Help Center

What’s Done is Done: A Confirmation Order is Final Even When Fraud is Alleged

By: Zachary Sobel

St. John’s University School of Law

American Bankruptcy Institute Law Review Staff Member
 

In In re Apex Long Term Acute Care – Katy, L.P., the United States Bankruptcy Court for the Southern District of Texas held that a creditor could not reopen a confirmed Chapter 11 case to pursue causes of action related to allegedly false financial statements and hidden assets. According to the bankruptcy court, such claims would be a collateral attack on the confirmation order and are consequently prohibited by section 1144 of Title 11 of the United States Code (“the Bankruptcy Code”).[1] On September 25, 2009, Apex Long Term Acute Care (“Debtor”) filed a voluntary bankruptcy petition for relief under Chapter 11 of the Bankruptcy Code.[2] Thereafter, the bankruptcy court confirmed Debtor’s Second Amended Chapter 11 Plan (the “Plan”), pursuant to which  the Apex LTAC Distribution Trust (the “Trust”) was established.[3] Under the Plan, all of the Debtor’s assets and causes of action were vested in the Trust.[4] On March 14, 2013 and the bankruptcy court closed the Debtor’s bankruptcy  case .[5]  On September 18, 2018, Apex Katy Physicians, LLC and P.K. Shah, M.D. (“Claimants”) filed a motion to reopen the Debtor’s bankruptcy case.[6] Claimants alleged that various parties had filed fraudulent financial statements in the bankruptcy case, making it likely that assets were hidden from the bankruptcy estate.[7] Claimants further argued that because these allegedly hidden assets were not contemplated in the confirmation order that reopening the case distributing such assets would not alter it.[8] Ultimately the bankruptcy court held that section 1144 precluded the reopening of the case in this instance.[9]

The court’s decision to maintain the finality of the confirmation order is consistent with current bankruptcy policy.[10] The strict standard required to revoke a confirmation order in addition to the 180-day deadline, both imposed by section 1144 of the Bankruptcy Code, reflects the “strong policy in favor of the finality of a confirmation order.”[11] Here, the Claimants, although alleging the fraud standard under section 1144, were not only beyond the 180-day deadline, but were also looking to change the confirmation order.[12] The confirmation order and the Plan vested “any potential causes of action known or unknown and any assets disclosed or undisclosed” in the Trust.[13] Therefore, because the Trust had distributed all of its assets, reopening the bankruptcy case to distribute any assets would be inconsistent with the confirmation order.[14]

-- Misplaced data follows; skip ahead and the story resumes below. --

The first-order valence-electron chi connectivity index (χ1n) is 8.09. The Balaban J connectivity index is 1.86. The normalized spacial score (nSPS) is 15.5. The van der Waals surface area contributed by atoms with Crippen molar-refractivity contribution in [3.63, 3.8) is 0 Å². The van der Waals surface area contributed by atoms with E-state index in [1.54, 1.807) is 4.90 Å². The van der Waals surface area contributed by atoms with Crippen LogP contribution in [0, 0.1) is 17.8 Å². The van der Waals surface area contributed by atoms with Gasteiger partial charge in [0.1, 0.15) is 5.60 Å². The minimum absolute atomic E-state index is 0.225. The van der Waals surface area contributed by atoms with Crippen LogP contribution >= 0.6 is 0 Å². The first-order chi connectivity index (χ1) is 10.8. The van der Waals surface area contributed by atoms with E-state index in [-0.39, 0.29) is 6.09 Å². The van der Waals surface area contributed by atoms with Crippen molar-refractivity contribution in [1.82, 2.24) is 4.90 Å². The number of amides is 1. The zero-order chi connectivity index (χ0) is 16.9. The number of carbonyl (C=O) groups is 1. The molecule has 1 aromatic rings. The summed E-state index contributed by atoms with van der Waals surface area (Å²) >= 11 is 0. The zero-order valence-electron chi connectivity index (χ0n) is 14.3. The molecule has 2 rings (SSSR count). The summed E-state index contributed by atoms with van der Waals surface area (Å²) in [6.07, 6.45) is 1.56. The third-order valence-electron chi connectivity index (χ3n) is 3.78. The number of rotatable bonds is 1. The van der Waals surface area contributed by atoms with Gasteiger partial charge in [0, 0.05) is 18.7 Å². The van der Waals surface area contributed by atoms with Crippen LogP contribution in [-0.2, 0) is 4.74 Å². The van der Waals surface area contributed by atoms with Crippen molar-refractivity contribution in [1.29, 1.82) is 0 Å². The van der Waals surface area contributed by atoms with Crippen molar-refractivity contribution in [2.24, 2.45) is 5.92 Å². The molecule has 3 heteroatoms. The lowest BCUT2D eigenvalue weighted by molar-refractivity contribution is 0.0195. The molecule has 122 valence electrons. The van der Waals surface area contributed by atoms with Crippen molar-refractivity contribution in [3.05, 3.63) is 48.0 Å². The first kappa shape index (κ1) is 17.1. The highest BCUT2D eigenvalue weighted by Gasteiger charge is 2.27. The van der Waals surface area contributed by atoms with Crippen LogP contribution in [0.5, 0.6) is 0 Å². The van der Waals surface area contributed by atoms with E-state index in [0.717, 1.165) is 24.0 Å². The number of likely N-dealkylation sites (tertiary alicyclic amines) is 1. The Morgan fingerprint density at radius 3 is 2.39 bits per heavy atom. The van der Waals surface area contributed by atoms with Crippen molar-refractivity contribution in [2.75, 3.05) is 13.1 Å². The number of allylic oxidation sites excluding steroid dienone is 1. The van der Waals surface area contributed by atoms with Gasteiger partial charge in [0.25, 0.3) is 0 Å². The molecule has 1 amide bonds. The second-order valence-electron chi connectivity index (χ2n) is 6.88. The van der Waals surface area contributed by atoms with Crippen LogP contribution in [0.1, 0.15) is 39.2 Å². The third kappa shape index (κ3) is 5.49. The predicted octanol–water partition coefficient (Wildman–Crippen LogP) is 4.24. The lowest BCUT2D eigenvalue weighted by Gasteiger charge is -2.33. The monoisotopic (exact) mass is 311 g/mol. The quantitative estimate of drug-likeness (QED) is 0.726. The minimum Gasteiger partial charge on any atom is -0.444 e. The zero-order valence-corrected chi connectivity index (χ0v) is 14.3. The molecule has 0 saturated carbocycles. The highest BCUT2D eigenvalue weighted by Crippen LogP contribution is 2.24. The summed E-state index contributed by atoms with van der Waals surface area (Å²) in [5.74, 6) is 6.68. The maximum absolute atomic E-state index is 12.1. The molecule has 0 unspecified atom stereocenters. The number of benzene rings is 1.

The Texas bankruptcy court concluded that need for finality in the confirmation order superseded claims for assets it “explicitly dealt with and which may or may not add value to the estate.”[15] A creditor cannot attack the finality of a confirmation order by characterizing their attempts as independent causes of action as opposed to an outright request to revoke the confirmation order.[16] Moreover, Claimants’ claim that 180 days was insufficient time to uncover fraud is irrelevant because the question courts consider is whether the Claimants’ request for damages is a collateral attack on the confirmation order.[17] Additionally, courts generally hold that the most important consideration in determining if a claim is an independent attack on the confirmation order is if it changes the confirmed plan of arrangement.[18] Here, in holding that section 1144 precludes reopening of the bankruptcy case, the Texas bankruptcy court followed this general line of authority in furtherance of maintaining the finality of the confirmation order.[19]



[1] In re Apex Long Term Acute Care-Katy, L.P., 599 B.R.  314, 322 (S.D. Texas 2019)

[2] Id. at 315.

[3] Id.

[4] Id. at 321.

[5] Id. at 315.

[6] Id. at 314–15.

[7] Id. at 315.

[8] Id. at 321.

[9] Id. at 319.

[10] See Richard Levin & Henry J. Sommer eds., 8 Collier on Bankruptcy ¶ 1144.04[2] (16th ed.).

[11] Richard Levin & Henry J. Sommer eds., 8 Collier on Bankruptcy ¶1144.04[2] (16th ed.); see also 11 U.S.C. § 1144 (2012) (“On request of a party in interest at any time before 180 days after the date of the entry of the order of confirmation . . . the court may revoke such order if and only if such order was procured by fraud.”).

[12] In re Apex Long Term Acute Care-Katy, L.P., 599 B.R. at 321.

[13] Id. at 321–22.

[14] See id. at 322 (emphasizing that even if Claimants’ claim was an independent claim, it “is an undeniable attack on the confirmation order”).

[15] Id.

[16] See Richard Levin & Henry J. Sommer eds., 8 Collier on Bankruptcy ¶ 1144.04[2][b] (16th ed.).

[17] See In re Apex Long Term Acute Care-Katy, L.P., 599 B.R. at 320 (quoting In re Genesis Health Ventures, 324 B.R. 510, 516) (“The threshold question is whether the plaintiffs’ quest for money damages from the debtors . . .  based on allegations of pre-confirmation fraud, constitutes a collateral attack on the confirmation order”) (alteration in original).

[18] See id. at 320 n.7.

[19] See id. at 319.